India at about 1 Cent(Used wine bottles).

    The innovative solar disinfection system has a wooden frame of length 2
    ft,width 1 foot and depth 6 inches with bottom sinusoidal shaped polished
    stainless steel (curvature slightly larger than standard glass wine bottles,
    about 5 inches diameter) . On the front is fixed a glass sheet having lifting
    arrangement with a knob (this glass enclosure will protect the glass bottles
    from cooling down due to outside wind). There are screws which can be used to
    keep the contents airtight. On the backside a stand is fixed which will help
    the unit to be placed according to the latitude of the place for maximum solar
    insolation.
    In this method clear glass bottles (used wine bottles) are utilised instead of
    PET bottles as the former are easy to clean, lasts longer and are available at
    a low cost in India.
    Solar disinfection is more efficient in water containing high levels of oxygen;
    sunlight produces highly reactive forms of oxygen (oxygen free radicals and
    hydrogen peroxides) in the water. These reactive forms of oxygen kill the
    microorganisms. Aeration of water is achieved by shaking the 3/4 water filled
    bottles for about 20 seconds before they are filled completely.

    The unit has an advantage in that the rear reflection stainless steel will pass
    the light through the bottles a second time, to both increase exposure and
    eliminate shadowing. This reflection system will increase the light intensity
    minimum 2 times.
    It has been widely experimented and established by earlier researchers that at
    temperature of 50C (122F), pathogenic microbes are inactivated. The temperatures
    which cause approximately a 1-log decrease in viability with 1 min are 55C
    (131F) for protozoan cysts; 60C (140F) for E.coli, enteric bacteria, and
    rotavirus; and 65C (149F) for hepatitis A virus .Negar Safapour and Robert
    H.Metcalf in their extensive studies reported enhancement of solar water
    pasteurization with reflectors and the crucial role of temperature above 50C
    (122F) in the elimination of pathogens.

    Operation

    The unit is placed in the south direction (in India) around 9 am with inclination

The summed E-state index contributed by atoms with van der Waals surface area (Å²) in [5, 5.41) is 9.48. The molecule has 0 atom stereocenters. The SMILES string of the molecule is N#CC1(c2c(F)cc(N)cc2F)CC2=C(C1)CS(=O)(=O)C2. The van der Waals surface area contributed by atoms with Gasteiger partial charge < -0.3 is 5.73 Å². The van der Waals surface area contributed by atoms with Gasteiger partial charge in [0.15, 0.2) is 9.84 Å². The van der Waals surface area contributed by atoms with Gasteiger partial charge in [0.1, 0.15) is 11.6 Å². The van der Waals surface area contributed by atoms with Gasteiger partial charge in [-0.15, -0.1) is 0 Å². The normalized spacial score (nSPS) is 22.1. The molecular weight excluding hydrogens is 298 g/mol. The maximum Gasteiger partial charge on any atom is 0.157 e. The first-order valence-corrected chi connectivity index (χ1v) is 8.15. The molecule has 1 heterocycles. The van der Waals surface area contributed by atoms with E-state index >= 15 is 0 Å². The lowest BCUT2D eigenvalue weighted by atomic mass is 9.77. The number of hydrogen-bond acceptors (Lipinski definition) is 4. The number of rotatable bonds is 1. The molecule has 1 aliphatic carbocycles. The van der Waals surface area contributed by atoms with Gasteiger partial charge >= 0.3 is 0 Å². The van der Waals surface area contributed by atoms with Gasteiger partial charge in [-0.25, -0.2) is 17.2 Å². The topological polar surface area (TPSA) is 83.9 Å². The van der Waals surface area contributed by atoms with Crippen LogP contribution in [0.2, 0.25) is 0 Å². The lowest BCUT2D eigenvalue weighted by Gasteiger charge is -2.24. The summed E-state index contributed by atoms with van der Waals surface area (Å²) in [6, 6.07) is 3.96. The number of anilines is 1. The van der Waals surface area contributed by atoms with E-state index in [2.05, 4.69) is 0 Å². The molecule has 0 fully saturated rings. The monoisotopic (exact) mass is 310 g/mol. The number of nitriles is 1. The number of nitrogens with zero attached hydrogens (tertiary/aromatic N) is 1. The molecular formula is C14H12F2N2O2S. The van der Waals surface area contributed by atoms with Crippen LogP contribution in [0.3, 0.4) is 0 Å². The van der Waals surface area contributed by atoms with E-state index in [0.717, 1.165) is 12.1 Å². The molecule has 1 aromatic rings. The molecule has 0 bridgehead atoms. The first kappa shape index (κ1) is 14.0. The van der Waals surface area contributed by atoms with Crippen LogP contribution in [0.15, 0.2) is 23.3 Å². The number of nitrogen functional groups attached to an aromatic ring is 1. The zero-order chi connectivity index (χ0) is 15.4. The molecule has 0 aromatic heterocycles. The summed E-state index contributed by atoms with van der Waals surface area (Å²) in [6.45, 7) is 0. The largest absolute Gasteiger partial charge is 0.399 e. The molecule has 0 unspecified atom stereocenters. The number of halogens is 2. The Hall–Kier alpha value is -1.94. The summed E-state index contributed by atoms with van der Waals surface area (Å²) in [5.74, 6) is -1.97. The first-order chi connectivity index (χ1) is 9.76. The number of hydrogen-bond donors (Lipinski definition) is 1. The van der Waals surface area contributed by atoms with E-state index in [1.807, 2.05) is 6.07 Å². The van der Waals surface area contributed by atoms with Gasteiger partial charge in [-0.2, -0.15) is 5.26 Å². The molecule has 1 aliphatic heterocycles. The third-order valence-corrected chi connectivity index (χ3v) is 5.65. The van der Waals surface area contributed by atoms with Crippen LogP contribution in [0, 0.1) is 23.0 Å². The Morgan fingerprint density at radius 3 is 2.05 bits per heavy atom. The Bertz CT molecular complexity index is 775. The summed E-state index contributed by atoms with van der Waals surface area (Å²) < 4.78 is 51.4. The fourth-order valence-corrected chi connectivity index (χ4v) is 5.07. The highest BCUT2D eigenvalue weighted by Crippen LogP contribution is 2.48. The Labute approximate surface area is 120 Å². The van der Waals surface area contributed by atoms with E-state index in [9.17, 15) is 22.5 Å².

equal to the latitude of the place. The glass bottles are filled with water
    three fourths and shaken for 20 seconds to generate oxygen and then completely
    filled. The water filled bottles are fixed with caps and put in the groves of
    the solar disinfection unit. The glass door is closed and clipped airtight.
    Water bottles are removed from the unit at 4 pm and taken to a cool place and
    the disinfected water transferred to a clean vessel, covered for later usage.

    Suspended particles in the water reduce the penetration of solar radiation into
    the water and protect microorganisms from being irradiated. Solar disinfection
    requires relatively clear water with a turbidity less than 30 NTU.To remove
    turbidity traditional methods of putting the paste from seed of strichnos potatorum (Nirmal seeds) by
    rubbing the seed on a rough stone with water is used. The method is effective,
    turbidity settles down in half of an hour and the seed are available in plenty
    in forests in India
    besides being inexpensive.

    This Kit is modular. Larger size (Community) water disinfection systems of 100
    litres can be made.

     This cost effective, simple and Innovative
    system is expected to be a moon for developing countries rural areas.

    Dr.A.Jagadeesh Nellore (AP), India

    E-mail: anumakonda.jagadeeshgmail .com

  • Matthew Fuller

    This is an activity of the Water and Sanitation program here at Peace Corps/Peru as well.  We've had the same trouble with families adopting the technique.  When given the option, many prefer boiling water as that's what they're used to.  But the families who do regularly practice with SODIS like that it's easier to do, and if they do it regularly they always have fresh water on hand  to drink and don't have to wait for the water to boil AND cool.  Families with small children seem to adopt this practice more so than any other.  Independent lab work shows no traces of PET contamination, and we tell families to replace the bottles when they look less than fresh.